Meningococcal disease is an uncommon but serious disease caused by the bacterium called Neisseria meningitidis (more commonly known as meningococcus). It can cause invasive meningococcal disease (IMD) which can result in serious complications or death.2,3
IMD includes meningitis (inflammation of the lining of the brain) and septicaemia (blood poisoning). Meningococcus can also infect other areas, including the lungs, joints and eyes.2,3
Vaccination is the most effective way to prevent meningococcal disease.3 For further information regarding meningococcal prevention and vaccination, speak with your healthcare professional.
Key disease information
Meningococcal disease refers to the group of illnesses that can be caused by bacterium commonly known as meningococcus (or Neisseria meningitidis).2
Meningococcal bacteria live naturally in the back of the nose and throat in about 10% of the population without causing illness. In a small number of people, the bacteria passes the lining of the throat, enters the bloodstream and consequently causes meningococcal disease.3
The infection can develop very quickly, however, if the infection is diagnosed early enough and the right antibiotics are given quickly, many people can make a complete recovery. However, for IMD, between 5–10% of people will die, even with treatment. Others will be left with permanent disabilities including loss of limbs or some form of brain damage.2,3
While meningococcal disease and meningitis are related, they are not the same thing.3,4
Meningitis refers to an inflammation of the lining of the brain and spinal cord. You can get meningitis from infection with viruses, bacteria and parasites, as well as other non-infectious causes (e.g. head injury or conditions such as lupus). There are two main types of meningitis:4 ,5
- Viral meningitis (relatively common, most cases are mild and rarely fatal)
- Bacterial meningitis (rare in comparison, but extremely dangerous and can be fatal)
Bacterial meningitis is very serious and requires medical attention as soon as possible. Some common types of bacterial meningitis include:5
- Hib meningitis – caused by Haemophilus influenzae tybe b (Hib) bacterium
- Meningococcal meningitis – caused by Neisseria meningitidis bacterium
- Pneumococcal meningitis – caused by Streptococcus pneumoniae bacterium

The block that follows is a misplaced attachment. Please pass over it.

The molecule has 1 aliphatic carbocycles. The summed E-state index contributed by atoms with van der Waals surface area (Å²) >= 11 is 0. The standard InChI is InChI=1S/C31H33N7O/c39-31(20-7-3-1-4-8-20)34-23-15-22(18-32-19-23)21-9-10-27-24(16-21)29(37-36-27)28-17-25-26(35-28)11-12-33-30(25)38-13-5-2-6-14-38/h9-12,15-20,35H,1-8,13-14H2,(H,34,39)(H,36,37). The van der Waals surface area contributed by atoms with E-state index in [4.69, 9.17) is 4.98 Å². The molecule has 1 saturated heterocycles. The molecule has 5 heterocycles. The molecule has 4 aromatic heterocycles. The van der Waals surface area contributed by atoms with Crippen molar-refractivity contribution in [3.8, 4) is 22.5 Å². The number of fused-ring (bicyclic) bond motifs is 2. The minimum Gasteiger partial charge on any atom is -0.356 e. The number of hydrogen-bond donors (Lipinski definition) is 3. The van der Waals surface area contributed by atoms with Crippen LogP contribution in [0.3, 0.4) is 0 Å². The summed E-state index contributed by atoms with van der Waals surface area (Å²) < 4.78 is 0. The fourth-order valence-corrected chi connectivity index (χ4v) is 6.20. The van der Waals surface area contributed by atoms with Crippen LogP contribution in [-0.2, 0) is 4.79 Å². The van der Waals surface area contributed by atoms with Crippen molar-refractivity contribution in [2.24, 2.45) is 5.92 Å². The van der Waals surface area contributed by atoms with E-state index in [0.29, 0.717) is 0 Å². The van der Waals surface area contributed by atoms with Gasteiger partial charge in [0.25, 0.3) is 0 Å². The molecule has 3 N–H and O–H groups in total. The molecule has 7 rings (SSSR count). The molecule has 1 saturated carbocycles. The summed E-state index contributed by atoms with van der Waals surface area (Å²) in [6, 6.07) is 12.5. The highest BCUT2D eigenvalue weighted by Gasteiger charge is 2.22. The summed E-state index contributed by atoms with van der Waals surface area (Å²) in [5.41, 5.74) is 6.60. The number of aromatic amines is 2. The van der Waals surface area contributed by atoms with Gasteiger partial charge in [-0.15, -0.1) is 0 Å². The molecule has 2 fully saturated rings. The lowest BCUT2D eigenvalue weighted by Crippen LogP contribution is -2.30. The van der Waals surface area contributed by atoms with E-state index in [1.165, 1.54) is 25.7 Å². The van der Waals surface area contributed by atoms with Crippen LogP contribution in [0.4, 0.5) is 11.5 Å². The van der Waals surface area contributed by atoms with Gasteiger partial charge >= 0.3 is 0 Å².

Meningococcal disease refers to a condition caused by the meningococcal bacterium (or, Neisseria meningitidis). Meningococcal disease can include meningitis (inflammation of the lining of the brain and spinal cord – this lining is called the meninges), and septicaemia (blood poisoning).3,5
Viral meningitis is the most common type of meningitis. It is often less severe than bacterial meningitis and most people are able to make a full recovery. 5,6
Bacterial meningitis progresses rapidly and can be life-threatening. Bacterial meningitis can lead to permanent disabilities (such as brain damage, hearing loss and learning disabilities) or even death.5
It’s very important for anyone experiencing symptoms of meningitis to see their doctor right away- only a doctor will be able to diagnose the disease, including the type of meningitis and the best treatment required, which can be lifesaving. 6
Meningococcal bacteria live naturally in the back of the nose and throat of healthy adults and children, and can be quite difficult to spread.
Generally, it takes person-to-person contact to spread these bacteria. The bacteria can be passed from one person to another through respiratory and throat secretions (saliva or spit). For example, prolonged household contact (living in the same house) or intimate contact such as kissing.3
Meningococcal bacteria are found only in humans and cannot live more than a few seconds outside of the body. About 10% of people become carriers of the bacteria without causing symptoms or disease, but they can still pass the bacteria on to others. 3
Meningococcal disease is potentially fatal, urgent medical advice at the nearest hospital is advised if someone displays symptoms of the infections.3